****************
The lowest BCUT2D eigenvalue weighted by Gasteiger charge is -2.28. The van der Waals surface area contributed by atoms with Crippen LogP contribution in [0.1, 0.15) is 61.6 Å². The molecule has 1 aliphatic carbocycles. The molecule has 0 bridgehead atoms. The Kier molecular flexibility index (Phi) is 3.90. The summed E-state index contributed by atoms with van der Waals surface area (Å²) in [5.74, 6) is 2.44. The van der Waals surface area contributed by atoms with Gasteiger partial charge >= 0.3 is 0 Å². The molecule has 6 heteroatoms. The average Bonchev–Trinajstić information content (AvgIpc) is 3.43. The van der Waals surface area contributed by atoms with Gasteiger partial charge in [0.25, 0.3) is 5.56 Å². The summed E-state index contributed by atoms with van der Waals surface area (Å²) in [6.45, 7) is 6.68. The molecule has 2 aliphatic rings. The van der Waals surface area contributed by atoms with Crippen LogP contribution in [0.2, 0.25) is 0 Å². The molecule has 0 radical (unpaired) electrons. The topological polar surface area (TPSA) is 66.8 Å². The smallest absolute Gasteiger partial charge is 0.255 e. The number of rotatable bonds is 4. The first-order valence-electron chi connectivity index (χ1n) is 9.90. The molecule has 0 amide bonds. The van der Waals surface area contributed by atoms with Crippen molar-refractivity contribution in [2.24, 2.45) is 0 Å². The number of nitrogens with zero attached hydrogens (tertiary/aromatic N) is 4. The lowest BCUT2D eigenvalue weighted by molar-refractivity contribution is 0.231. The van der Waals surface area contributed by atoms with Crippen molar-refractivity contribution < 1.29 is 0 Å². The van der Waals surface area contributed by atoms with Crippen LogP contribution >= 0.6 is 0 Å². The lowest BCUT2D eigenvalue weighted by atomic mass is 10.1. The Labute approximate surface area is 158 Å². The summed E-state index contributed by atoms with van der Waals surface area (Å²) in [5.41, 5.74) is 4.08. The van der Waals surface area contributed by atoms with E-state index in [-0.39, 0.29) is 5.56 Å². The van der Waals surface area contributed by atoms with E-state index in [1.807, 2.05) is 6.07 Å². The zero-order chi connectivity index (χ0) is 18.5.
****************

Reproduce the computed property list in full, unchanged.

The lowest BCUT2D eigenvalue weighted by Gasteiger charge is -2.28. The van der Waals surface area contributed by atoms with Crippen LogP contribution in [0.1, 0.15) is 61.6 Å². The molecule has 1 aliphatic carbocycles. The molecule has 0 bridgehead atoms. The Kier molecular flexibility index (Phi) is 3.90. The summed E-state index contributed by atoms with van der Waals surface area (Å²) in [5.74, 6) is 2.44. The van der Waals surface area contributed by atoms with Gasteiger partial charge >= 0.3 is 0 Å². The molecule has 6 heteroatoms. The average Bonchev–Trinajstić information content (AvgIpc) is 3.43. The van der Waals surface area contributed by atoms with Gasteiger partial charge in [0.25, 0.3) is 5.56 Å². The summed E-state index contributed by atoms with van der Waals surface area (Å²) in [6.45, 7) is 6.68. The molecule has 2 aliphatic rings. The van der Waals surface area contributed by atoms with Crippen LogP contribution in [0.2, 0.25) is 0 Å². The molecule has 0 radical (unpaired) electrons. The topological polar surface area (TPSA) is 66.8 Å². The smallest absolute Gasteiger partial charge is 0.255 e. The number of rotatable bonds is 4. The first-order valence-electron chi connectivity index (χ1n) is 9.90. The molecule has 0 amide bonds. The van der Waals surface area contributed by atoms with Crippen molar-refractivity contribution in [2.24, 2.45) is 0 Å². The number of nitrogens with zero attached hydrogens (tertiary/aromatic N) is 4. The lowest BCUT2D eigenvalue weighted by molar-refractivity contribution is 0.231. The van der Waals surface area contributed by atoms with Crippen molar-refractivity contribution < 1.29 is 0 Å². The van der Waals surface area contributed by atoms with Crippen LogP contribution >= 0.6 is 0 Å². The lowest BCUT2D eigenvalue weighted by atomic mass is 10.1. The Labute approximate surface area is 158 Å². The summed E-state index contributed by atoms with van der Waals surface area (Å²) in [5.41, 5.74) is 4.08. The van der Waals surface area contributed by atoms with E-state index in [-0.39, 0.29) is 5.56 Å². The van der Waals surface area contributed by atoms with E-state index in [1.807, 2.05) is 6.07 Å². The zero-order chi connectivity index (χ0) is 18.5.